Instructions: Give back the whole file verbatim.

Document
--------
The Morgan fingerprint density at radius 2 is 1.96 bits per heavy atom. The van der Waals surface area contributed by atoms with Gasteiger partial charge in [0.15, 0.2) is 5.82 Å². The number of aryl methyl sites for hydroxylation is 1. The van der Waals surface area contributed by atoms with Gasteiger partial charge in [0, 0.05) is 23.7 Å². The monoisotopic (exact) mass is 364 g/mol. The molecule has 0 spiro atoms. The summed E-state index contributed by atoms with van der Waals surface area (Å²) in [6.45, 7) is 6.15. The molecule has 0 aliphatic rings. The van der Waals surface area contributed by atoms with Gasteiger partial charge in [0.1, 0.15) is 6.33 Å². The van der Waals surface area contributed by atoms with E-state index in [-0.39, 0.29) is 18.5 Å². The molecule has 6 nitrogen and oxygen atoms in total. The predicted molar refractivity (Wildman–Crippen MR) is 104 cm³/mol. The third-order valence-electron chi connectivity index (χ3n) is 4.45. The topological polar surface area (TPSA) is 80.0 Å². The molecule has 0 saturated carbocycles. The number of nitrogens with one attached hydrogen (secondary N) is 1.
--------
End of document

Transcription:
The Morgan fingerprint density at radius 2 is 1.96 bits per heavy atom. The van der Waals surface area contributed by atoms with Gasteiger partial charge in [0.15, 0.2) is 5.82 Å². The number of aryl methyl sites for hydroxylation is 1. The van der Waals surface area contributed by atoms with Gasteiger partial charge in [0, 0.05) is 23.7 Å². The monoisotopic (exact) mass is 364 g/mol. The molecule has 0 spiro atoms. The summed E-state index contributed by atoms with van der Waals surface area (Å²) in [6.45, 7) is 6.15. The molecule has 0 aliphatic rings. The van der Waals surface area contributed by atoms with Gasteiger partial charge in [0.1, 0.15) is 6.33 Å². The van der Waals surface area contributed by atoms with E-state index in [-0.39, 0.29) is 18.5 Å². The molecule has 6 nitrogen and oxygen atoms in total. The predicted molar refractivity (Wildman–Crippen MR) is 104 cm³/mol. The third-order valence-electron chi connectivity index (χ3n) is 4.45. The topological polar surface area (TPSA) is 80.0 Å². The molecule has 0 saturated carbocycles. The number of nitrogens with one attached hydrogen (secondary N) is 1.